Mac users can use the native Micro.blog for Mac app. It’s a free download and supports most of the same features as the iOS version.
You can see a short video of it on Manton’s blog. You’ll even notice a rather handsome avatar make an appearance.
Unfortunately I cannot give this a spin yet since I haven’t upgraded my Mac to High Sierra. And it doesn’t appear I’ll be doing so for at least a month or two since I haven’t seen any updates from Apple on that front. High Sierra just seems far too unstable to switch to on my main work computer at the moment.
Colin Walker, though, seems to like this new app:
Manton has repeatedly said that this is just a version 1.0 app but, I have to say, it’s been rock solid. Browsing, replying and posting to the blog have all been a breeze and I’ve not had a single issue or error.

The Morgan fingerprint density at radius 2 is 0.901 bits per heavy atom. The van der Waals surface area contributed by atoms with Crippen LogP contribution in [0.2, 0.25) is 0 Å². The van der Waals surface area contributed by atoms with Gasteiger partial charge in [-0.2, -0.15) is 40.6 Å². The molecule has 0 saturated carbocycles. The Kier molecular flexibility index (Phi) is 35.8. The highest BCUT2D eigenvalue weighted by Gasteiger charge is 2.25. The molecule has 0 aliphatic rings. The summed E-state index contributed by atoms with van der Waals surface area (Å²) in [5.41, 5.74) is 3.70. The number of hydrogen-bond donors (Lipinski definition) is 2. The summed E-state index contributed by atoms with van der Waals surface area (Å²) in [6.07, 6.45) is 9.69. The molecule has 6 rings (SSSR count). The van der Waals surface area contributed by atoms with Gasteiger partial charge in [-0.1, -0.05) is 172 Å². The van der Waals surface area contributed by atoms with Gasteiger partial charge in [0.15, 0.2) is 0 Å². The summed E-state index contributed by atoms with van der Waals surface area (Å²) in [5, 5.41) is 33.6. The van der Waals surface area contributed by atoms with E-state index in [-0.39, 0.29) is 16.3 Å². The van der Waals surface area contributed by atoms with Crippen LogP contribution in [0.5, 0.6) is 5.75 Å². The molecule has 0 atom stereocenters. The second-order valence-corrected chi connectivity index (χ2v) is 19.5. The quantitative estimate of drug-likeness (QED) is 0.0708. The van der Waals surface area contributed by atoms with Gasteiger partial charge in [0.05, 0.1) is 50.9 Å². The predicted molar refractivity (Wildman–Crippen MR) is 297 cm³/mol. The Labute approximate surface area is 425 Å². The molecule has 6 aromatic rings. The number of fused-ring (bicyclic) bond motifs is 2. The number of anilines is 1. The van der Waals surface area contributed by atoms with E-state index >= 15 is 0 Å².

There has to be a line, a point where a comment is just that and not a reply. It’s a question of semantics but not everyone’s answer to “what is a comment and where does it belong?” will be the same.
I struggle with this a lot.
It is likely the point I should have made in my post regarding Micro.blog becoming a commenting service (and the fact that I don’t like that). I don’t want to reply on my blog to every reply to my posts on M.b because then I would have dozens and dozens of posts on my blog that would be very tough for readers to follow contextually. I believe the commenting mechanism that has been around for decades, even un-threaded, is far more useful than dozens of desperate posts stitched together loosely with a link that says “in reply to”.